Although this is a blog for the China Media Centre, I want to make my focus not
so much the Chinese media, on which there are already some useful websites in
English, but one about which British people in the political milieu badly need
to know more: How China works.
A recent Daily Telegraph cartoon depicts the promotion poster for the new James Bond
film; the smoothie with the gun is poised to save the world in free-fall. But
the new twist was that the face of Bond was the face of Hu Jintao, President of
What a change from 2008 when, despite grudging respect for her economic achievements
and glorious Olympics, the Western political and intellectual elites pretty
well unanimously despised China because of what they perceived as China’s
political and moral failings! This view was based upon prejudices and
ignorance; just as our politicians’ failure to understand other cultures and
countries has got us into trouble in the Muslim world, the same approach to
China may have even worse consequences in the years ahead.
How little we know about how China works is really quite extraordinary, when you consider
that it is generally acknowledged that China is already influencing us and will
do so more and more. There is a whole raft of assumptions about China that my compatriots
carry in their heads – soon expelled by the smart ones when they visit it. As
Director of the China Media Centre I have enjoyed taking various prominent
Brits on their first visits to China – Boris Johnson, David Willetts, Nick
Davies (usually credited with having exposed the NOW hacking scandal), Steve
Hewlett who presents The Media Show and other leading figures from the media.
They would not contradict my saying that they found a society infinitely more
open and diverse and free than they had assumed.
So my blog will try to show why this is and what we can learn from China. These are some
of the themes I’ll be addressing:
Who governs China, how they are chosen, what kind of people they are and how they think is
a great interest of mine, since I began to meet officials informally through my
work some five years ago;
How young people – students, mainly – think about their own country and about ‘the West’.
How modern history is being reinterpreted to diminish the Communist Party,
though by no means to promote ‘Westernisation’;
What’s being said on and done through the internet;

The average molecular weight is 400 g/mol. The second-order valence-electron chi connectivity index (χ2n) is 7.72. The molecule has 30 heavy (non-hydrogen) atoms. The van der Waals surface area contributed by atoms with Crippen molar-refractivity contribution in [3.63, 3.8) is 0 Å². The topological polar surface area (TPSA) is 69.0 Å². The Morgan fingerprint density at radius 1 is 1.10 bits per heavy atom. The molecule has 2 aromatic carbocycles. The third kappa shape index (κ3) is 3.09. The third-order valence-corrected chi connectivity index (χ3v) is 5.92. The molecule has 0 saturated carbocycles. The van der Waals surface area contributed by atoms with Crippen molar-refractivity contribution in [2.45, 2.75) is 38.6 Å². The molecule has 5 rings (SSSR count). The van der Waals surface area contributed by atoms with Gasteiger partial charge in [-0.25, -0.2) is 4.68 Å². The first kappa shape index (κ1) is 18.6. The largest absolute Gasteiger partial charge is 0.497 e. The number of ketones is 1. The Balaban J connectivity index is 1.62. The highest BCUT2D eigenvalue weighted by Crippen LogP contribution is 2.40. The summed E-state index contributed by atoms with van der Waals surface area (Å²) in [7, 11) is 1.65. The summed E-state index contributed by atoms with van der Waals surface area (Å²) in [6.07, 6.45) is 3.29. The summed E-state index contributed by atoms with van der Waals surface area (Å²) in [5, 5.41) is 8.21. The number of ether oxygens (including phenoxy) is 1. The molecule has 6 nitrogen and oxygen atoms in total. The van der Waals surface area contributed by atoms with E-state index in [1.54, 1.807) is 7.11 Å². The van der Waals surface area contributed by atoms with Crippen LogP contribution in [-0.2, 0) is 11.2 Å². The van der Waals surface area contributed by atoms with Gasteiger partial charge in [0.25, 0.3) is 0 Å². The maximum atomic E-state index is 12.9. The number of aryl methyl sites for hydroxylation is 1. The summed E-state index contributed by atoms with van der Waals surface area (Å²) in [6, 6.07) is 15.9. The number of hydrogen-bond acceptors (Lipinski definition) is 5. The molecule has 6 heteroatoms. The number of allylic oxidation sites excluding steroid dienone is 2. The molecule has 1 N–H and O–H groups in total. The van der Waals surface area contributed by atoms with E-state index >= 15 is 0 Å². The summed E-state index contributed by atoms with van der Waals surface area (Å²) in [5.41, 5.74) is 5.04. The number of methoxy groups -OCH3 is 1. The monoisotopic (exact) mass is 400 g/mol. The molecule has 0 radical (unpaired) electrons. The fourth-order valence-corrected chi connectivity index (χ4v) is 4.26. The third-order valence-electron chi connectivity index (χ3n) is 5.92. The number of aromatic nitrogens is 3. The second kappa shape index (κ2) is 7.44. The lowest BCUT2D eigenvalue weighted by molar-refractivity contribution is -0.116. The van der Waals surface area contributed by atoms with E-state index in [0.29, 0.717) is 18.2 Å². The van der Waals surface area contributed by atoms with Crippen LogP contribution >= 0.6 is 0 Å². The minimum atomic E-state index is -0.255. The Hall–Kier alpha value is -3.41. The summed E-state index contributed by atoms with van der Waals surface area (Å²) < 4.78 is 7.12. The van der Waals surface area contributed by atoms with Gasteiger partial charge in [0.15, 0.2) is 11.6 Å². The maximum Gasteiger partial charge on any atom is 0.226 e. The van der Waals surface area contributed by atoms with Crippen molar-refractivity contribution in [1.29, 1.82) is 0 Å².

The media, how they are managed and the roles they play in society. Why many Chinese are
skeptical of Western ‘free’ media, in particular ours;
Immigration- China’s policies, now being run by a former British deputy Vice Chancellor
and shaped to bring in enterprise and creativity, new models and attitudes;
Education – how the schools are combining traditional disciplines with modern ideas about
learning and developing imagination;
Universities- How they manage to be entrepreneurial and profit making despite state control
which, in our country, seems only to crush initiative;
Officials- and how they are learning to re-think their relationships with the public in a
world in which their misdeeds can be easily exposed on the web, in which public
activism is often intemperate and unforgiving and in which the old
authoritarian model won’t work.
Social movements and what their aims are.
Religion in China and what its new flowering means.
These are some of the areas I want to reflect on. I hope others will join me. But the
proviso is that the perspective be that of an English person – or French, or
Russian or American or whatever – seeing China in relation to his or her
society. This is not, in other words, a blog for China experts or even
international relations specialists but about the impact of China on us, and
what we can learn from China.
As I go to – China 4 or 5 times a year, usually for around 2-3 weeks each time, I pick up
stories and meet very different people around the country; I will try to root
what I write about in those encounters, make them concrete. But as I – and the
others I hope will contribute – also dip into the torrent of academic
literature about China, we will certainly be drawing on that too.
That’s all for day one.